Richard Branson sets off on his voyage to space aboard Virgin Galactic’s spaceplane


Virgin Galactic founder Richard Branson and a crew of Virgin Galactic employees are airborne ahead of their rocket-powered ascent to space. A SpaceShipTwo spaceplane took off from New Mexico at 10:40AM ET Sunday, carried aloft by a WhiteKnight carrier plane. The mission, dubbed Unity 22, is the fourth test flight to space for the spaceplane and the first for Branson, the 70-year-old daredevil entrepreneur who’s been waiting over a decade for his debut trek out of Earth’s atmosphere.

About 50 minutes after takeoff, the SpaceShipTwo plane, dubbed VSS Unity, will drop from the center of Virgin Galactic’s twin-fuselage WhiteKnight plane at an altitude of around 45,000 feet. Moments later VSS Unity will ignite its single rocket engine to blast to the edge of space, some 55 miles above the ground. The crew will bask in a few minutes of weightlessness before gliding back to land in New Mexico at Spaceport America, the central hub for Virgin Galactic’s nascent space tourism business.

“Feeling good, feeling excited, feeling ready,” Branson tweeted hours before his flight. He said he started the morning off with a visit from Elon Musk, who’s in New Mexico to watch the mission in person. Onboard SpaceShipTwo with Branson are two pilots, Dave Mackay and Michael Masucci, and three other crew members in the cabin: Chief Astronaut Instructor Beth Moses, Lead Operations Engineer Colin Bennett, and Vice President of Government Affairs and Research Operations Sirisha Bandla. The crew will test out Virgin Galactic’s cabin experience.

A video Branson tweeted Sunday morning showed the billionaire riding a bike on a road toward Virgin Galactic’s spaceport just before sunrise, flanked by two white SUVs. He met up with Moses, Bennett, and Bandla, with Moses saying: “You’re late! Cmon, get suited up, let’s go!” For attendees, the company’s spaceport in New Mexico looked like a music festival on the other side of the spaceport — dozens of guests watched the mission kick off on a giant screen at the center of a stage set up just outside the building, Spaceport America. Stephen Colbert is hosting the mission’s livestream, and singer-songwriter Khalid will perform a new single on that stage after Branson’s flight.

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Photo by PATRICK T. FALLON/AFP via Getty Images

Space tourism ready for takeoff

Virgin Galactic previously planned to fly Branson as a passenger on a later test flight, but earlier this month the company announced he’d be bumped up to fly on Unity 22 as a crew member instead. That set Branson up to make it to space ahead of his rival Jeff Bezos, another billionaire who plans to fly his space company’s New Shepard rocket to the edge of space on July 20th. It’s a PR-heavy display of competition, but for Branson, who turns 71 on July 18th, it’s executing a decades-long dream to go to space. And for Virgin Galactic, flying its billionaire founder is seen as a show of confidence that SpaceShipTwo is safe for anyone to fly. In 2014, the company suffered a mid-flight disaster during a test flight that killed one pilot and severely injured another. After that flight, Branson vowed to travel on a future flight before the company started flying customers.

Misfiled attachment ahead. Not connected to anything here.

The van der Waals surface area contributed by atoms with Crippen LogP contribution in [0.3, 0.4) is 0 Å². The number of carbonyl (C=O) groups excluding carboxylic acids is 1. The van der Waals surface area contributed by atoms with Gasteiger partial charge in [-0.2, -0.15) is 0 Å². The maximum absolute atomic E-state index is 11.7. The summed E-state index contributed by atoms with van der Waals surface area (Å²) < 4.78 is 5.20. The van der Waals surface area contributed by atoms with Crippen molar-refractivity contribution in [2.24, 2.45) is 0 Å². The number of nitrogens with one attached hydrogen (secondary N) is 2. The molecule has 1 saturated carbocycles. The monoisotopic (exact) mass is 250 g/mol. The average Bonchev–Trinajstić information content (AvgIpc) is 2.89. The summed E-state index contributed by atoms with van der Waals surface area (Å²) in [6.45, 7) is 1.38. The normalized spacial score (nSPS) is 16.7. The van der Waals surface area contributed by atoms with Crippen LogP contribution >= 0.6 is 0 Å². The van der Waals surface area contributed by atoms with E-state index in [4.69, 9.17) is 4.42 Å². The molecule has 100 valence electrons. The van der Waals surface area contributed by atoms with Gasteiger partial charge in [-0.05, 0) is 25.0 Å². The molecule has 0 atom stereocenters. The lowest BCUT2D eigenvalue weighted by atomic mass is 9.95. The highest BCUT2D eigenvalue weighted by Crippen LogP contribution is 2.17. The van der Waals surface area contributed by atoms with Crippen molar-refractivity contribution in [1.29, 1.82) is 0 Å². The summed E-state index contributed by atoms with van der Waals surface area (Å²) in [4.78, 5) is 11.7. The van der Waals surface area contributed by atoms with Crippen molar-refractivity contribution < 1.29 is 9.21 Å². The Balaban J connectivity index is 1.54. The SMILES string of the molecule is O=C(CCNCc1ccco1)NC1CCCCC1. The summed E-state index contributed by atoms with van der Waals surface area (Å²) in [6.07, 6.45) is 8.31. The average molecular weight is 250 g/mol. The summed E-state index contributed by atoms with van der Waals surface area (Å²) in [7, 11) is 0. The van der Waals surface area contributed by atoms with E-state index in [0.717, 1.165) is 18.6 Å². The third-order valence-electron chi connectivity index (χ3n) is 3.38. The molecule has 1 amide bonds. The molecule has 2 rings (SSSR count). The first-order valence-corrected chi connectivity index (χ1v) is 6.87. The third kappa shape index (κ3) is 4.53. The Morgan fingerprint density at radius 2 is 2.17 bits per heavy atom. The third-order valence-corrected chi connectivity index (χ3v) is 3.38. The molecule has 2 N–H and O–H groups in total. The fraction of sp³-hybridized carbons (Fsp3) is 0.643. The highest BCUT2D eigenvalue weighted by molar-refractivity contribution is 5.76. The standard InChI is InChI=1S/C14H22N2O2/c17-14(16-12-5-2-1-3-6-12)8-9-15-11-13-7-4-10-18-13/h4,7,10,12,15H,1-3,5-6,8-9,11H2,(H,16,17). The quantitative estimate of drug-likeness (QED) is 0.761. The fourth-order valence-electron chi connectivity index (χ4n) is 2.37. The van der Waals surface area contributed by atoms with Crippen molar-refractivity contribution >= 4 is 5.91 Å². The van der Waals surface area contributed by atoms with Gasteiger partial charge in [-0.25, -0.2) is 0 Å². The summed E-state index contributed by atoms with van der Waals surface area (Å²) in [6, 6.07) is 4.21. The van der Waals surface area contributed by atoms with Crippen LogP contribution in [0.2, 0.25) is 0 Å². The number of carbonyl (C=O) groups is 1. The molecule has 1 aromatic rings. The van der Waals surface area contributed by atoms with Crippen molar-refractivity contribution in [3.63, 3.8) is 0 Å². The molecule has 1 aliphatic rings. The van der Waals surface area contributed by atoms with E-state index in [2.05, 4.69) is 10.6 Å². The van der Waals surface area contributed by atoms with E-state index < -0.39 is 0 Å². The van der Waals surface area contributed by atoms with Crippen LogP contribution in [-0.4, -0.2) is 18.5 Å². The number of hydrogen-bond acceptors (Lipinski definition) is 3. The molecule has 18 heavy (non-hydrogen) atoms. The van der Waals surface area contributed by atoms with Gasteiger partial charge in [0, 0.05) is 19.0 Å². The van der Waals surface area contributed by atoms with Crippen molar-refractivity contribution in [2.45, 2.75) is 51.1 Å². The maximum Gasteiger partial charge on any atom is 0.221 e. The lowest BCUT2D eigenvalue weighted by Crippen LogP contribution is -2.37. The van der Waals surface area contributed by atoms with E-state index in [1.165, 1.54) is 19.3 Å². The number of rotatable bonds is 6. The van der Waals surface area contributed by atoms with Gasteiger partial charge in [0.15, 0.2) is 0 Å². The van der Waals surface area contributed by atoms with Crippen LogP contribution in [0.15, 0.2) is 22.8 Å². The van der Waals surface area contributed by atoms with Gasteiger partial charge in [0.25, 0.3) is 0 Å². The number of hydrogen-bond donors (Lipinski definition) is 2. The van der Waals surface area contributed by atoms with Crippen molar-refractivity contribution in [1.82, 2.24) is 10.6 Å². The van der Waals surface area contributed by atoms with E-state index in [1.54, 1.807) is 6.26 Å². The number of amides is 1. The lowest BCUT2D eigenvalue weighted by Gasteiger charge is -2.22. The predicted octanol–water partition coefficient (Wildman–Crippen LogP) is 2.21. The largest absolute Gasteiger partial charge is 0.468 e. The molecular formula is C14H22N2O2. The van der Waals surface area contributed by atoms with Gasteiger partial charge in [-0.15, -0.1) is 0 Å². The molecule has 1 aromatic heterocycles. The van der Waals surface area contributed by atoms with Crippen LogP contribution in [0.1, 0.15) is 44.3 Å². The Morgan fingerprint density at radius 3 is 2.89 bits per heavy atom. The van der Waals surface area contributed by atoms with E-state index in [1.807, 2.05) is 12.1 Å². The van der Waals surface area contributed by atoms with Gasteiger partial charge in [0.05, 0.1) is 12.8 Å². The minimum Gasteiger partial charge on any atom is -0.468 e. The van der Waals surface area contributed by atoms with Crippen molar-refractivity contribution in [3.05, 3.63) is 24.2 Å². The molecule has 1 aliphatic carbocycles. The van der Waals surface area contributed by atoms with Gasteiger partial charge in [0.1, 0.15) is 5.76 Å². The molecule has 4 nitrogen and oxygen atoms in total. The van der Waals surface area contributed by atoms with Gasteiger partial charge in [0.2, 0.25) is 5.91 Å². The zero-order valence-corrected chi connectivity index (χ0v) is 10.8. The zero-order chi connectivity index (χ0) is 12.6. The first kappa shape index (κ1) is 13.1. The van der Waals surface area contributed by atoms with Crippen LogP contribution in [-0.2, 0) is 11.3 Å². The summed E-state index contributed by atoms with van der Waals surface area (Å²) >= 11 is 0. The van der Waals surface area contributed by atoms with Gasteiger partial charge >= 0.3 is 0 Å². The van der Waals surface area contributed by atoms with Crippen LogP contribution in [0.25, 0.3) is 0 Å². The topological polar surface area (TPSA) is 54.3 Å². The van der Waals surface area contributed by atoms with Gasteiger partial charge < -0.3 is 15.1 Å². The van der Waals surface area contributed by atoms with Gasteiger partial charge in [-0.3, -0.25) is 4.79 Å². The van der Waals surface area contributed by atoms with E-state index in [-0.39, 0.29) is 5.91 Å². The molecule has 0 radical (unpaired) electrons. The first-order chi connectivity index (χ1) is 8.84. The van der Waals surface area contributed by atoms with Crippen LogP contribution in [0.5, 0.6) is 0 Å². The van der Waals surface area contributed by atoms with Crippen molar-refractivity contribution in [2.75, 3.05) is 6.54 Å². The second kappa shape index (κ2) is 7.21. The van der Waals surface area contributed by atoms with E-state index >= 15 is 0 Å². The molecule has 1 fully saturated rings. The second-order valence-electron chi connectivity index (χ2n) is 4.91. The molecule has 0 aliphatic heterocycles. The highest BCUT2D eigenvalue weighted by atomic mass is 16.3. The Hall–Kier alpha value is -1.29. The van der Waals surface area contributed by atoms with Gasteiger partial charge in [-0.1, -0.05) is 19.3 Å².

The Unity 22 mission marks a key step forward for the company’s development of SpaceShipTwo as it tries to lead a burgeoning space tourism market catered to wealthy adventure-seekers. Virgin Galactic was founded in 2004 and has already sold roughly 600 tickets priced around $250,000 a pop, but it hasn’t flown any of those passengers yet. The company has two more test missions planned this year before kicking off its commercial space tourism business in 2022. But like any launch, that plan hinges on the outcome of Sunday’s test flight. Vehicle inspections and weeks of post-mission data reviews will inform how it plans to move forward, the company has said.

Also vying for a slice of the space tourism market is Bezos’ Blue Origin — which hasn’t announced its ticket price point yet — and Musk’s SpaceX. Like Virgin’s SpaceShipTwo, Blue Origin’s crew vehicle is suborbital, though it’s a gumdrop-shaped capsule that launches vertically atop a 5-story-tall rocket and ascends to an altitude of 62 miles. Blue Origin’s July 20th flight with Bezos, the company’s first to fly humans, will include Bezos’ brother Mark, aviation legend Wally Funk, and the undisclosed winner of a $28 million auction for a fourth seat. SpaceX’s space tourism plans are even more involved; its Crew Dragon capsule will launch to orbit for a few days for a price of roughly $55 million per seat.

The competitive space industry vibes flared in the weeks leading up to Unity 22. Blue Origin threw shade at Virgin Galactic in a snarky tweet two days before Branson’s flight, alleging Branson isn’t really reaching space because SpaceShipTwo flies a few miles below the boundary of space recognized by an international sports organization. Jeff Bezos had more positive vibes on Saturday, wishing Branson good luck in an Instagram post. Musk has been cordial throughout, keeping a distance from the PR war and meeting up with Branson in New Mexico. “Thanks for being so typically supportive and such a good friend, Elon,” Branson tweeted to Musk on the eve of his flight.

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